The method in accordance with the invention is illustrated in more detail by means of the following example.
A plant as the one outlined in FIG. 1 was used. The gas stream, which was treated, derived from a waste incinerator and it was produced in an amount of 35,000 kg/hour on an average, equivalent to approximately 27,500 Nm3 /hour (humid).
The flue gas contained inter alia the following:
H2 O: 10 mole %
O2 : 10 mole %
Flyash: 73 kg/hour
HCl: 31.6 kg/hour
HF: 0.3 kg/hour
SOx : 11.3 kg/hour
The gas temperature at the inlet to the spray absorber 1 was 175° C.
60 kg of burnt lime with an activity of 90%, and 251 kg water were introduced into the slaking tank 3 per hour.
To the mixing tank 4 62 kg/hour ground blast-furnace slag and 314 kg/hour dilution water were introduced so as to make up 664 kg/hour of feed slurry for the spray absorber with a total solids content of 17.6%.
At the exit of the bag filter 8 the HCl contents of the flue gas had been reduced to less than 0.3 kg/hour, the amount of HF was less than 0.05 kg/hour, and the amount of SOx less than 0.7 kg/hour.
These values are equivalent to the following number of mg/Nm3 calculated on a dry basis:
HCl: less than 5
HF: less than 0.2
SOx : less than 25
The gas temperature at the bag filter outlet was 119° C.
The total amount of end-product taken from the spray absorber and the bagfilter was 237 kg/hour, and it contained:
Ca(OH)2 : 10% by weight
CaCl2 : 22% by weight
CaSO3 /SO4 : 8% by weight
Inert constituents: 3% by weight
Blast-furnace slag: 26% by weight
Fly ash: 31% by weight
Samples of the end-product were mixed with water (24% calculated on the weight of the mix) and cast into test specimens. After 24 hours. keeping in a humid atmosphere the strength of the resulting concrete-like product was 3.5 MPa, and after further keeping for 2 weeks the compressive strength was 5.2 MPa.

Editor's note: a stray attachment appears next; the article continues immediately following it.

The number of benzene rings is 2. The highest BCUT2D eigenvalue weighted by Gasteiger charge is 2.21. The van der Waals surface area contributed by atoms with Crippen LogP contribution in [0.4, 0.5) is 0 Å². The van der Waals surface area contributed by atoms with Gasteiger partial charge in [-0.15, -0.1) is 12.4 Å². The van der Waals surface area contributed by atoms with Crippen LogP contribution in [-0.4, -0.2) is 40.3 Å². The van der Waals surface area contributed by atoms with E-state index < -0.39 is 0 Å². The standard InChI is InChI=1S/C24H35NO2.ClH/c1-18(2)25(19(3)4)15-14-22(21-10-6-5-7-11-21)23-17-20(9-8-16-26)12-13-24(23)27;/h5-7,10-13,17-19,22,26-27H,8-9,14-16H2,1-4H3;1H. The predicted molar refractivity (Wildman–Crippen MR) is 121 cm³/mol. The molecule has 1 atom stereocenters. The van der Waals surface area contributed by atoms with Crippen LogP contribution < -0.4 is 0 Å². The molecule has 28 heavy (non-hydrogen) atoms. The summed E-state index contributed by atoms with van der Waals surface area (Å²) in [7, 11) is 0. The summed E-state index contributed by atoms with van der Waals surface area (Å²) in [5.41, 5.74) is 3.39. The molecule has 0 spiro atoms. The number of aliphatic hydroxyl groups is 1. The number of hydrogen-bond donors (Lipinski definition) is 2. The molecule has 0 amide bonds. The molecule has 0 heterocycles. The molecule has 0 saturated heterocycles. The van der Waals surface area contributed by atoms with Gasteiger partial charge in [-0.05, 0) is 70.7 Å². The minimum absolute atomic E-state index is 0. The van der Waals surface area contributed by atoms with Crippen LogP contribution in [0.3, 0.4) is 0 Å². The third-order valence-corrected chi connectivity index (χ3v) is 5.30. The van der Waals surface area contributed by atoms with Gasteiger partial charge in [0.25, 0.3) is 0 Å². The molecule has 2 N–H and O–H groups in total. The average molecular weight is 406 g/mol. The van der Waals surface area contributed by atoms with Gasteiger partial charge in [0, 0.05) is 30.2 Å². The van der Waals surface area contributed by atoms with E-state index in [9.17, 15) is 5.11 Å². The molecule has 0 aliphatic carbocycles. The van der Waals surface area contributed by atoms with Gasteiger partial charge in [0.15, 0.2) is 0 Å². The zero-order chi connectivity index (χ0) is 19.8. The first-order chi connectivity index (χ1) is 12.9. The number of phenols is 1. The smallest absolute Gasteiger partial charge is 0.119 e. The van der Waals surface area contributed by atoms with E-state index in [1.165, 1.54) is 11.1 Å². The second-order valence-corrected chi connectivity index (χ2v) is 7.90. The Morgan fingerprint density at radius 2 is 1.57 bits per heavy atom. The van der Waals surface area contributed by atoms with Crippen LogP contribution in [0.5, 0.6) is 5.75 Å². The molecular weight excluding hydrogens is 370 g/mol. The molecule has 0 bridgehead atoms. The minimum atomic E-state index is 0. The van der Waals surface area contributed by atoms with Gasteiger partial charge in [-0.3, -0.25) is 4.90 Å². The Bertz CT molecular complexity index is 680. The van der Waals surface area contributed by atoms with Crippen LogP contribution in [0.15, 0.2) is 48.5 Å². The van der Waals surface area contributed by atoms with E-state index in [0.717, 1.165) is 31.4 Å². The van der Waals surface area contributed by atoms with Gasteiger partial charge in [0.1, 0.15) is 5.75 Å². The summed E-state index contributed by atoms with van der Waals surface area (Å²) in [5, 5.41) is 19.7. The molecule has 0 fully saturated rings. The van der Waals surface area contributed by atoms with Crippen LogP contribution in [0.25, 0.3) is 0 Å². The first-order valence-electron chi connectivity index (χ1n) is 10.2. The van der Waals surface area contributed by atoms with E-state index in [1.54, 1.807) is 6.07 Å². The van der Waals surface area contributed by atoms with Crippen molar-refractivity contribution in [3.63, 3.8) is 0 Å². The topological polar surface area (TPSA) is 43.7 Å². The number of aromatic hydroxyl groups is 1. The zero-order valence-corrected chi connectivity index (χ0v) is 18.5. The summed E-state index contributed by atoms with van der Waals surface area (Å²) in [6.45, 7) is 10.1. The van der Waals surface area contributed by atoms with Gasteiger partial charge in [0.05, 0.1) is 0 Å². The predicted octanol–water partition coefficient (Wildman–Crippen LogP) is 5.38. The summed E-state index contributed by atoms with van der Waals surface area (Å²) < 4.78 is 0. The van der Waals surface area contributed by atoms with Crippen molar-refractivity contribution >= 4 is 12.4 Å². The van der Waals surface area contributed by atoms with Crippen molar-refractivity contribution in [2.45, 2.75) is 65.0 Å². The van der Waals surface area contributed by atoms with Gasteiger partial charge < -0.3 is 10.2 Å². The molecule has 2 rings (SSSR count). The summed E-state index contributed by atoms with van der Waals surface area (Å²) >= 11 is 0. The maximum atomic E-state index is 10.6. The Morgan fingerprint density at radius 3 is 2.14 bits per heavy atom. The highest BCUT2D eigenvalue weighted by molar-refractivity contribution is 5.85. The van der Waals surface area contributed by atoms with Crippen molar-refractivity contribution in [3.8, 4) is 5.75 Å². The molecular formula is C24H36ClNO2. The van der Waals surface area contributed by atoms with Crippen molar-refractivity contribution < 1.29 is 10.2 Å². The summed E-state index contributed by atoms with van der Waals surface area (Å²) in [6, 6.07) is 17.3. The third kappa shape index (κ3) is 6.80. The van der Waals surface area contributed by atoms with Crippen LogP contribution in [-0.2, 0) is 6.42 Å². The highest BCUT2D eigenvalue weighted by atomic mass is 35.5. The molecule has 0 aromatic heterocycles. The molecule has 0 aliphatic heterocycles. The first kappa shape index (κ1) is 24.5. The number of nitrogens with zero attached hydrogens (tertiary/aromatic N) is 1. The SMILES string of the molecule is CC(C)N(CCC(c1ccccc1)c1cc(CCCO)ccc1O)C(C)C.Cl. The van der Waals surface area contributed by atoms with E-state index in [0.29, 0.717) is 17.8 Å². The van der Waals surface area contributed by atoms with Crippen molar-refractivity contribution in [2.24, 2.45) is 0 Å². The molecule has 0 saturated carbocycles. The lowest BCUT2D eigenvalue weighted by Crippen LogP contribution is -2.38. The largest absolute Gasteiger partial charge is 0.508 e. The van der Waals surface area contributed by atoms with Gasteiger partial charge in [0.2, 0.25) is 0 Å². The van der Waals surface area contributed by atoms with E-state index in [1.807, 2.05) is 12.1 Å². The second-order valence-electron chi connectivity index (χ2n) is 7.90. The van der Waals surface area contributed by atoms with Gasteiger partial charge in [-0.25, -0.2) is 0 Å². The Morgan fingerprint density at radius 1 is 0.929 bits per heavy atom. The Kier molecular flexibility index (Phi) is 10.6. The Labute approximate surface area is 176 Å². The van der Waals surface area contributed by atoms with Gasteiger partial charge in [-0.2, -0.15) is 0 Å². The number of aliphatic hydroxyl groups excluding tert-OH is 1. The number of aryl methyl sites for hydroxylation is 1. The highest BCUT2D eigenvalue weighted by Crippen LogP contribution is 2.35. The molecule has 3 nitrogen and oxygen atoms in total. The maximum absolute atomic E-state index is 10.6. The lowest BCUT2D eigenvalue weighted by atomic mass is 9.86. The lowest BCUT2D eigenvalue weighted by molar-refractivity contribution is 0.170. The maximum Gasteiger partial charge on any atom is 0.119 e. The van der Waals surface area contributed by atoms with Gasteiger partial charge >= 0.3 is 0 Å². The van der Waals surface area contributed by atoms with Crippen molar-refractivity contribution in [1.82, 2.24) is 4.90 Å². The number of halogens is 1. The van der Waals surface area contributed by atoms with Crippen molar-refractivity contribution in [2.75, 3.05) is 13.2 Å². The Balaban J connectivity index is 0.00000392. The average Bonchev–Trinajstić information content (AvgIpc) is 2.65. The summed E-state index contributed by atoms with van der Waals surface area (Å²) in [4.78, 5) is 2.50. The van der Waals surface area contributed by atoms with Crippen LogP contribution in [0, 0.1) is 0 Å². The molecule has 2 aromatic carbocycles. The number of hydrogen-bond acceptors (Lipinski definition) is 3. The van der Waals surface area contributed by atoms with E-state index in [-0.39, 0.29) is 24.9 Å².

Specimens were also kept for 2 weeks at room temperature after one day of hardening. These specimens possessed practically the same compressive strength as the specimens that had been completely hardened in air.
To determine the suitability of the method for stabilizing and entrapping water-soluble constituents leaching tests with hardened test specimens were made according to DEV-S4 (Deutsche Einheitsverfahren S4). The composition of the eluate was analyzed after 24 hours and after 312 hours. For comparison, tests were made with leaching of particulate end-product obtained without addition of blast-furnace slag to the absorbent slurry and using an excess of lime equivalent to 20% only. At the latter control test 100 g of powder was stirred into 1 liter of water and kept for 24 hours at room temperature before analyzing.
The results are listed in the table below.
TABLE______________________________________End-product ob-tained by the meth-od in accordancewith the invention Conventional end-product(hardened) (powder)After 24 hours After 312 hours After 24 hours______________________________________Conduc- 310 m S/m 960 m S/m 3800 m S/mtivityCl-- 1140 mg/l 3340 mg/l 13800 mg/lSO.sub.2 25 mg/l 13 mg/l 970 mg/lPb <0.1 mg/l <0.1 mg/l 74 mg/lZn <0.03 mg/l <0.05 mg/l 6.1 mg/l______________________________________
It will be seen from the above results that by the method in accordance with the invention, an end-product is obtained in which sulfate, lead and zinc are effectively bound and will be leached by water only to a very limited extent, and that also the chlorides in the end-product, although being easily soluble, will be leached relatively slowly compared with the chloride leaching occurring from the end-products from more conventional flue gas cleaning.
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|U.S. Classification||423/240.00R, 423/210, 106/707, 423/244.04, 106/791|
|International Classification||B01D53/68, B01D53/50, C04B18/10|
|Cooperative Classification||B01D53/501, B01D53/68, C04B18/105, Y02W30/92|
|European Classification||B01D53/50B, B01D53/68, C04B18/10F|
|Jan 12, 1987||AS||Assignment|
Owner name: A/S NIRO ATOMIZER, NO. 305 GLADSAXEVEJ, 2860 SOBOR
Free format text: ASSIGNMENT OF ASSIGNORS INTEREST.;ASSIGNORS:JONS, EBBE S.;MOLLER, JENS T.;NIELSEN, KIRSTEN K.;REEL/FRAME:004661/0529;SIGNING DATES FROM 19861126 TO 19861209
Owner name: A/S NIRO ATOMIZER, DENMARK
Free format text: ASSIGNMENT OF ASSIGNORS INTEREST;ASSIGNORS:JONS, EBBE S.;MOLLER, JENS T.;NIELSEN, KIRSTEN K.;SIGNING DATES FROM 19861126 TO 19861209;REEL/FRAME:004661/0529
|Jun 17, 1992||SULP||Surcharge for late payment|
|Jun 17, 1992||FPAY||Fee payment|
Year of fee payment: 4
|Jul 16, 1996||REMI||Maintenance fee reminder mailed|
|Dec 8, 1996||LAPS||Lapse for failure to pay maintenance fees|
|Feb 18, 1997||FP||Expired due to failure to pay maintenance fee|
Effective date: 19961211